Background: Mortality and morbidity after acute coronary syndrome (ACS) in Japan appear to be different from those in Western countries due to different social healthcare systems, races, geographical locations, and interventional procedures, although data are limited in Japan. Methods: With a hospital-based cohort study comprising all the new patients who had visited our hospital between 2004 and 2007 (n = 6562), we identified all-cause mortality, the composite endpoint of cardiac death, non-fatal myocardial infarction (MI), or target vessel revascularization and the predictors. Results: Of the total, 293 patients were included with a discharge diagnosis of ACS (median follow-up of 24.5 months). Non-ST elevation-ACS (NSTE-ACS) (unstable angina and non-ST elevation MI) and ST elevation MI (STEMI) were observed in 165 (56.3%) and 128 (43.7%) patients, respectively. Percutaneous coronary intervention or coronary artery bypass graft surgery was performed in 72.7% and 14.5% of NSTE-ACS patients, respectively and in 82.8% and 10.2% of STEMI patients. The use of aspirin, ticlopidine, and beta-blockers for NSTE-ACS patients were 93.3%, 66.9%, and 38.0%, respectively, with corresponding rates of 96.0%, 75.4%, and 57.1% for STEMI patients. All-cause mortality rates in NSTE-ACS and STEMI were 1.8% and 5.5% at 30 days, respectively, and 6.3% and 12.9% at 2 years, with corresponding rates of 3.7% and 8.7% at 30 days, respectively, and 23.4% and 35.6% at 2 years for the composite endpoint. Multivariate analysis showed that predictors for mortality were older age (hazard ratio [HR] 1.13, 95% confidence interval [CI] 1.018-1.244) and estimated glomerular filtration rate value (HR 0.96, 95% CI 0.929-0.988) in NSTE-ACS, and older age (HR 1.10, 95% CI 1.011-1.119) and congestive heart failure on admission (HR 20.0, 95% CI 2.439-164.4) in STEMI. Conclusions: The present study identified long-term mortality, morbidity, and predictors of adverse events for Japanese patients with ACS.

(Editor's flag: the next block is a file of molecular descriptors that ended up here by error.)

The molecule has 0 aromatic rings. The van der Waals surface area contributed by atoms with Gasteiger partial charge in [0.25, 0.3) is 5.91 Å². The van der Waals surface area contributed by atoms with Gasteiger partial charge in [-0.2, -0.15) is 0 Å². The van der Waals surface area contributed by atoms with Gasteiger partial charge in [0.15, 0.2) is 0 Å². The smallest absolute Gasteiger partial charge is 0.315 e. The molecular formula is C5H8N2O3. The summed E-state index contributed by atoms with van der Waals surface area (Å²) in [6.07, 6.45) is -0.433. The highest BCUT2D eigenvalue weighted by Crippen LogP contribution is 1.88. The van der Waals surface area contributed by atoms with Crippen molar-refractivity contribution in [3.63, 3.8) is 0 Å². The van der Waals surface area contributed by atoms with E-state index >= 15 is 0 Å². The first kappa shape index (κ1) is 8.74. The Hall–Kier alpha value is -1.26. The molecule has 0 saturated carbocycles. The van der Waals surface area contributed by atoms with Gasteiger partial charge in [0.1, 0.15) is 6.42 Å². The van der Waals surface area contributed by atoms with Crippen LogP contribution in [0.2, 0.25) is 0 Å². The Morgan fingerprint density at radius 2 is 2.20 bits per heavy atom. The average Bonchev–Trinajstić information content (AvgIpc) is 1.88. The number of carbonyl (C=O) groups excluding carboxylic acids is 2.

All Science Journal Classification (ASJC) codes
- Cardiology and Cardiovascular Medicine
- Acute coronary syndrome
- Non-ST elevation acute coronary syndrome
- ST elevation myocardial infarction